- Is The Keto Diet Dangerous? Here’s What The Rankings Really Mean
- Category 1: Keto for Type 2 Diabetes
- Category 2: Keto’s Ease of Use
- Category 3: Keto for Heart Health
- Category 4: Keto for Short Term Weight Loss
- Category 5: Keto for Long Term Weight Loss
- Category 6: Keto for Nutrition
- Category 7: Keto Diet Safety
U.S. News & World Report recently published its 2020 best diet rankings. The ketogenic diet, you might have heard, did not fare so well[*]. It ranked second to last, placing 34th out of 35 diets.
The diet rankings were determined by a panel of “experts”—a handful of dieticians, professors, consultants, and writers with some sway in the field. They ranked keto for heart health, ease of use, weight loss, and several other categories. The categories were then amalgamated to calculate keto’s overall ranking, a miserable 2 stars out of 5.
If you’re on a keto diet (or considering one), this news may trouble you. Should you believe these experts or ignore them?
Neither. Don’t dismiss them, but don’t take their opinions as gospel. Examine the data for yourself.
After all, nutrition experts are notorious for being wrong. Take the food pyramid, for example. With bread on bottom and vegetables squirreled away on top, it was basically a template for metabolic syndrome.
Still, vestiges of the food pyramid remain. For instance, many authorities continue to recommend whole grains to treat type 2 diabetes. Nevermind that the latest science favors low-carb diets[*].
On that note, it’s time to review the specific categories for which keto was ranked. You’ll learn why the experts ranked keto so low, and whether or not their ranking aligns with the current science. Then you can decide for yourself if the ranking makes sense.
Sound good? Keep reading.
U.S. News Ranking: 2.8 stars out of 5
Their Opinion: The experts rated keto as “minimally effective” and “not safe” for preventing diabetes[*].
Worldwide, about 380 million people have type 2 diabetes — a condition marked by high insulin, high blood sugar, high blood pressure, and obesity[*].
Dietary management of type 2 diabetes is controversial. To start with, the standard recommendation involves significant amounts of carbohydrates. The American Diabetes Association, for instance, considers whole grains to be a “diabetes superfood”[*].
But since carbs raise blood sugar and insulin levels, they can exacerbate the metabolic issues at the heart of diabetes[*]. Rates of diabetes are spiraling upwards, so clearly, the whole grain strategy isn’t working. A new strategy is needed.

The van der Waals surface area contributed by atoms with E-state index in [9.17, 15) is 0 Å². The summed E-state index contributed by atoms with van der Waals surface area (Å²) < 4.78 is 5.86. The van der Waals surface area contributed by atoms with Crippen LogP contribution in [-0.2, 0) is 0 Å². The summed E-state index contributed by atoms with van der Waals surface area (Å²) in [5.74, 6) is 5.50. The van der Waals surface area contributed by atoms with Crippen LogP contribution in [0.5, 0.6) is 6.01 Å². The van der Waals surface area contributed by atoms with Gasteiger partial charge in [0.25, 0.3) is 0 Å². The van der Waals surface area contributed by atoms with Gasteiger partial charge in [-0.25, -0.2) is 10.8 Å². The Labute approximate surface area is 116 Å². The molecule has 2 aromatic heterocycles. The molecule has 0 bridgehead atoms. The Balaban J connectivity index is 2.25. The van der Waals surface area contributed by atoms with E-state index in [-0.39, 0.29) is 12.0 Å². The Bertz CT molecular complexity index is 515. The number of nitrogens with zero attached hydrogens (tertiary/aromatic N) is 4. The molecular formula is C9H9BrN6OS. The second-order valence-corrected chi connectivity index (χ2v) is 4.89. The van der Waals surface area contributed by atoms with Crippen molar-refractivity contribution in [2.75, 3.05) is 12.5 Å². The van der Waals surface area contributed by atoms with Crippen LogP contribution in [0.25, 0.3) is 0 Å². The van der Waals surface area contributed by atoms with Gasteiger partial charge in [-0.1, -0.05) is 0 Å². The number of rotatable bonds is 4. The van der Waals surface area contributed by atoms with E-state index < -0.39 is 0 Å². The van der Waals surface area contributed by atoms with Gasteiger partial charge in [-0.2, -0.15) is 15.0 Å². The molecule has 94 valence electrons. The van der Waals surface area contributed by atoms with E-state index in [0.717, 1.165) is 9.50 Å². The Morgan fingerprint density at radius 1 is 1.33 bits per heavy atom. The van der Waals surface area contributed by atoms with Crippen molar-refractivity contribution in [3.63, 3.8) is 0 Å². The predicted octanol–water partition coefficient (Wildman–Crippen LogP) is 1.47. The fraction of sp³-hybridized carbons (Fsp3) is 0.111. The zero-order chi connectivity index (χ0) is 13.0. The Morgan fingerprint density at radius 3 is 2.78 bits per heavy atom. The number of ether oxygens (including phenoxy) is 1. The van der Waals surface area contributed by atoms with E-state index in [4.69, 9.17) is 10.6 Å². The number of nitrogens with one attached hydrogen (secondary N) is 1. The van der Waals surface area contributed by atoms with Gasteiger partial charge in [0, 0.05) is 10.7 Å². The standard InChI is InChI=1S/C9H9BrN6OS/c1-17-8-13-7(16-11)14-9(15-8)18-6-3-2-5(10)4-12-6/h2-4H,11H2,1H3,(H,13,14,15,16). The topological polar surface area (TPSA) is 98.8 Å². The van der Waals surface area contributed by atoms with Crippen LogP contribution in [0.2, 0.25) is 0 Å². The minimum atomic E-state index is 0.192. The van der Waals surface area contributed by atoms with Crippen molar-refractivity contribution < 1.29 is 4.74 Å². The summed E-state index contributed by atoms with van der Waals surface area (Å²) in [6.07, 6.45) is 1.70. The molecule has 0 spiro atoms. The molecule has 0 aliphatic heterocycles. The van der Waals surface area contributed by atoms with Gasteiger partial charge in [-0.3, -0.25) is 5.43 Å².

Enter the ketogenic diet. Consider the following evidence for keto treating and reversing diabetes:
- A 24-week randomized controlled trial on 84 diabetics found that a ketogenic diet was more effective than a low-glycemic diet (with whole grains) for lowering blood sugar, weaning off insulin, and promoting weight loss[*].
- In a recent controlled study, Virta Health put 218 type 2 diabetics on a ketogenic diet for a full year. The results? 60% reversed their diabetes, 94% reduced or eliminated insulin therapy, and the average weight loss was 30.4 pounds[*].
- According to a recent consensus report published in the journal Diabetes Care, low-carb diets have the “most evidence” (of any dietary intervention) for improving diabetic blood sugar levels[*].
These results show that, with proper supervision, keto is a safe and effective treatment for type 2 diabetes. Given this data, the U.S. News ranking is fairly baffling.
U.S. News Ranking: 1.4 stars out of 5
Their Opinion: Keto is “the hardest of the extremely hard!”, one expert is quoted as saying[*].
First of all, there’s truth here. Ruthlessly cutting carbs ain’t always easy.
Yes, keto takes good foods like potatoes, carrots, and many fruits off the table. Keto also eliminates many unhealthy foods like cake, cookies, chips, etc. But this isn’t such a bad thing if you happen to value your health.
Nevertheless, family gatherings, dates, and dinners can be a challenge on keto. Fortunately, many restaurants have keto-friendly options, and you’ll even find a dedicated keto menu here and there.
On the plus side, keto reduces your hunger hormone, ghrelin — so cravings shouldn’t be a huge problem[*]. Also, you don’t need to restrict calories on keto. (Calorie restriction virtually guarantees hunger pangs). Strangely enough, the calorie-restricting Biggest Loser Diet scored higher (2.3 stars) in this category.
Finally, keto needn’t be a permanent diet. You can go in and out. This is called keto cycling or carb cycling, and it works quite well for some folks.
U.S. News Ranking: 2 stars out of 5